However, when the stack of documents on the tray include both of monochromatic (e.g. black-and-white) documents and color documents, they cannot be reproduced by fully automatic processing despite the use of an ADF. Specifically, unless the operator sets up either one of the color and monochromatic modes every time the kind of a document image (black-and-white or color) changes, all the documents will be dealt with in the color mode or the monochromatic mode. While the operator may separate a desired stack of documents into color documents and monochromatic documents beforehand in order to minimize the number of times of the switchover, such an operation is time- and labor-consuming.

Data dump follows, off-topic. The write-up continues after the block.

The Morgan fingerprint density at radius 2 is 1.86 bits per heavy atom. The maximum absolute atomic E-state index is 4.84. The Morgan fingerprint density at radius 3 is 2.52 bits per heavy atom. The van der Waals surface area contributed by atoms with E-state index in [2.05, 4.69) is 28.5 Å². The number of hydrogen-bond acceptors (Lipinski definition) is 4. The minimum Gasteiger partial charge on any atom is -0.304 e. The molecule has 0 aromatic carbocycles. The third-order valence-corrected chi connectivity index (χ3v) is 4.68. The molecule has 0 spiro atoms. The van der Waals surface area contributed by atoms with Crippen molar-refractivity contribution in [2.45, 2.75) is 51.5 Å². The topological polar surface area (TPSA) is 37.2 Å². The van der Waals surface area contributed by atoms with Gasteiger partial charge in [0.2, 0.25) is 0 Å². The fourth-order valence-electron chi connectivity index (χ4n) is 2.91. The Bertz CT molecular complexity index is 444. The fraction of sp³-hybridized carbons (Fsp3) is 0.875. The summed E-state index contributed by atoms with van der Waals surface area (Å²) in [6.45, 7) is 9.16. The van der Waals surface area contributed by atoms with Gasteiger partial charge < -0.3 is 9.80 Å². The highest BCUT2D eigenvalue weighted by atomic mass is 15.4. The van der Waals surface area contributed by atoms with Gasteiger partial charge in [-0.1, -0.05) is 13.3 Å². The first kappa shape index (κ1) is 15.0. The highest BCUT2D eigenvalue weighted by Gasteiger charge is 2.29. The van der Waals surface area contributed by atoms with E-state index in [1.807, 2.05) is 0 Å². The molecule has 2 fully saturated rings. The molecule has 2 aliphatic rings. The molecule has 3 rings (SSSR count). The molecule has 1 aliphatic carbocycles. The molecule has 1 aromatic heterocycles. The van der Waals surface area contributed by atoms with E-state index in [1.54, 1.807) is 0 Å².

The present invention allows, even when a document stack has both of color and monochromatic document, the documents to be processed continuously without resorting to the operator's manipulations while minimizing the processing time. For this purpose, a color image processing apparatus of the present invention comprises image reading means having spectral filter means for reading a visible image printed on a document in a predetermined image reading area by scanning the image, color discriminating means for automatically determining whether or not the image is substantially monochromatic by processing image data outputted by the image reading means and separated into a plurality of fundamental colors, edge detecting means for detecting edges of the image by processing the image data, discrimination inhibiting means for inhibiting the color discriminating means from operating when the edge detecting means has detected an edge of the image, automatic document feeding means loaded with a plurality of document sheets each carrying a visible image thereon for feeding the document sheets one by one to the predetermined image reading area of the image reading means, and control means for switching over, on the basis of a result of discrimination by the color discriminating means, correspondence between the number of times that the image reading means scans a document sheet and the number of times that the automatic document feeding means feeds a document sheet.